Rock 'n' roll is at its best when it is a spirited dialogue
between people who passionately care about the music. To that end,
this column occasionally runs feedback from its readers, and it's
time once again to dive into the mailbag!
I just saw your article
about Jay-Z [Nov. 24] and I really don't agree at all with you. He
is preaching to the youth in the 'hood on the song "30 Something"
("30's the new 20"). I have been living hip-hop since I was 10 and I
am now 32. If you are hip-hop and not just a listener, I can respect
the 1½ stars you gave this album.
Orical Films, via e-mail
Hi, Jim: As a boomer somewhat older than you, I took keen
interest in your review of the Beatles' "Love" remixes [Nov. 21].
Actually, I find it quite the same in concept as "The Grey Album":
interesting experimentation but not worthy of repeated listenings. I
really think there is a certain historical/cultural significance to
rock music, especially something as versatile and comprehensive as
the Beatles catalog. Thus, I really think that if younger listeners
need remixes or a funky beat added in order to appreciate music that
is so important, they will fail to truly appreciate it. It is always
the pristine originals that truly matter to anyone attempting to
appreciate music (or film, literature, etc.).
James L. Neibaur
Just read your article about "Love." If you want to hear an
actual Beatles mash-up, you should go to claytoncounts.com.
Clayton is a Texan who spent many years in Chicago who has mashed up
"Sgt. Pepper's" with the Beach Boys' "Pet Sounds," much to the
delight of some and the disgust of others.
Dear Jim: It was apropos to include Moby's 1993 "Ambient"
CD as a paramount ambient record [Nov. 10]. Under the name of Voodoo
Child, Moby released a brilliantly poignant 1996 ambient CD titled
"The End of Everything," and with a limited edition of his
thrash-rock 1996 "Animal Rights" CD, he included a wondrously
melancholic nine-track ambient disc. The Christian vegan is much
more profound, eclectic and multitalented than many pundits believe!
Brien Comerford, Glenview
I read your interview with John Legend [Nov. 5] and I loved it. I
would consider myself a fan, and I love his music and his artistry.
I have noticed some changes in his style and approach between the
current album, "Once Again," and his previous album, "Get Lifted."
He is still very soulful, but the sound is much more experimental
and incorporates many different music genres. I went to the concert
[in November], which was fabulous! I must say that I have also
noticed an improvement in his stage presence and performance from
last year to this year: He has gotten so much more comfortable and
his voice is flawless onstage. The band and the backup singers are
wonderful. I just wanted to say thanks for a great article and thank
you so much for promoting good music.
I have disagreed with your criticism before, but your review of
"Boys and Girls in America" by the Hold Steady [Oct. 15] was totally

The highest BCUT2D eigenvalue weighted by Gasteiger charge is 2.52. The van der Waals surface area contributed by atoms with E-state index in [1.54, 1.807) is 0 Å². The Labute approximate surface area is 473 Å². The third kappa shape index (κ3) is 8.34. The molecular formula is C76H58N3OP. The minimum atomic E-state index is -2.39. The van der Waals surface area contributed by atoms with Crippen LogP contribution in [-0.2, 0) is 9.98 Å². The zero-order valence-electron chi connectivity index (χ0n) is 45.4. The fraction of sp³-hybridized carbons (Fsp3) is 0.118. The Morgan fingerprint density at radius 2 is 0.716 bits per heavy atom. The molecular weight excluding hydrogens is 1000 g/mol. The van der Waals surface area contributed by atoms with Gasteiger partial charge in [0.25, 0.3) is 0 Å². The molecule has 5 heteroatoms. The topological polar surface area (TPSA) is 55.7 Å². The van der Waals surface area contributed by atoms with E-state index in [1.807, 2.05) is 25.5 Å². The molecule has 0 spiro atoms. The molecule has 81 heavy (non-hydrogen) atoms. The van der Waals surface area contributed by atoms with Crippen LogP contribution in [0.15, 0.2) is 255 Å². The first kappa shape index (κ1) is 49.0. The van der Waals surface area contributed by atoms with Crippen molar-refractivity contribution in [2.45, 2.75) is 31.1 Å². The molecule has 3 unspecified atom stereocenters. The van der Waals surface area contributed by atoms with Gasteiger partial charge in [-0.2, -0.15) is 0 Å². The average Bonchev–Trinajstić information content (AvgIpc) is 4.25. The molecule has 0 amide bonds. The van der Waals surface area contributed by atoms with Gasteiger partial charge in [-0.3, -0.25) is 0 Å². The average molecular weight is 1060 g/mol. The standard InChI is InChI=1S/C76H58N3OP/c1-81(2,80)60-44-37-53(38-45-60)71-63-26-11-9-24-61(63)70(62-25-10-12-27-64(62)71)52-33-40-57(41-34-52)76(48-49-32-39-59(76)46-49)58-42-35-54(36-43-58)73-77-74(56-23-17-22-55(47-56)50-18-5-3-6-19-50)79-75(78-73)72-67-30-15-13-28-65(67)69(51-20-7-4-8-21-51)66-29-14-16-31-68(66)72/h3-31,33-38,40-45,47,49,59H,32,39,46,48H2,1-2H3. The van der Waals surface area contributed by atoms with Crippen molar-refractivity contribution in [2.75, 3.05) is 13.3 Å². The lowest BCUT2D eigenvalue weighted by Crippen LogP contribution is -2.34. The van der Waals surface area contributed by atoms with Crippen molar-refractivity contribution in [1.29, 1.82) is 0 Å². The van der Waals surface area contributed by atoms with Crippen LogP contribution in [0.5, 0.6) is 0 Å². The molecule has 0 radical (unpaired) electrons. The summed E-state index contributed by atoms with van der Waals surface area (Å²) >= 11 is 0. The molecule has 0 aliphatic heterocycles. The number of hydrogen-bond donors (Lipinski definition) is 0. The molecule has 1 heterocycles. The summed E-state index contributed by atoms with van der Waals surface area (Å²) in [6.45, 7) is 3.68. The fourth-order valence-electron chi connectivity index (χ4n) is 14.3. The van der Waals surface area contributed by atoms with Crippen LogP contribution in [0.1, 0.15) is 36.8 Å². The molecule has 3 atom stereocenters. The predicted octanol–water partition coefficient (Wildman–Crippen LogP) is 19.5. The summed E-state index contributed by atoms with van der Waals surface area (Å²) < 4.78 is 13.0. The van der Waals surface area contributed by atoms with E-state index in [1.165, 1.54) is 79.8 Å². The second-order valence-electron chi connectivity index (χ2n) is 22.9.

ridiculous and proves that you know nothing about rock music.
I guess Courtney Love's last album was worthy of more than one star,
but one of the best albums of the year isn't? Maybe Craig Finn has
sent you some Ryan Adams' phone messages? Otherwise, there is no
Just read your review of the Paul Simon concert [Oct. 18], and I
agree with you 100 percent. While I'm glad I went, I came away quite
disappointed. I appreciate and respect his daring and the need to
give a fresh sound to older songs, but many of those songs in their
original form are perfect to begin with and need no updating. The
"recent" stuff of the past 15 years or so is still so fresh, it
sounds great the way it was originally recorded. Unlike you, I found
the reworked material from "Surprise," which I think is a great
album, annoying, though his solo performance of "War Time Prayer"
The overall result left me frequently wondering what is that song
and why is he screwing it up? What was he thinking? Interesting,
too, that you picked up on the New York ennui vibe. I wonder if he
even knew he was in the Chicago area -- or maybe he did and that's
what he thinks of the "sticks"? What a shame. Maybe he hasn't shaken
his case of tortured artist syndrome.
Jeff Ferenc, Lombard
Regarding your Kevin Federline (inset) concert review [Nov. 9]: I
can't believe the Sun-Times actually made you go to that concert.
Did you lose a bet?
I'll admit, I was not blown away by the Killers [in October at
the Congress Theater], but I still think you were off base with your
pan [Oct. 19]. First, I think the Springsteen they are emulating
goes back a lot further than "Born in the U.S.A."; the single "When
You Were Young" is much more "Born to Run." The bridge and breaks
are practically out of the Springsteen songbook. And if the reaction
to Brandon Flowers from the women around me at the show were any
gauge, he's no "everyman schlub." Now, I'll give you that he needs
to polish his act, but compared to the rest of them, he's the show.
Yeah, so the show didn't give me fits of aural delight. It's a
crap venue. Still, it was overall more enjoyable than a lot of other
crap I've seen out there these days. The Killers might not have
perfected their style or their act, but I think it's more honest and
coming from a place that a lot more acts would do well to at least
try to find.
You are a complete and utter stooge! I have seen most of the
great bands live, and the Killers rocked [at the Congress Theater].
Brandon Flowers is one of the great frontmen in the world today, and
I'm not the only one that thinks that (check out the Bono interview
with NME last June). Oh, wait, maybe you have not heard of Bono:
He's in a band called U2. If you ever get a chance to perform to a
large crowd, you will only then realize how unreal Flowers is.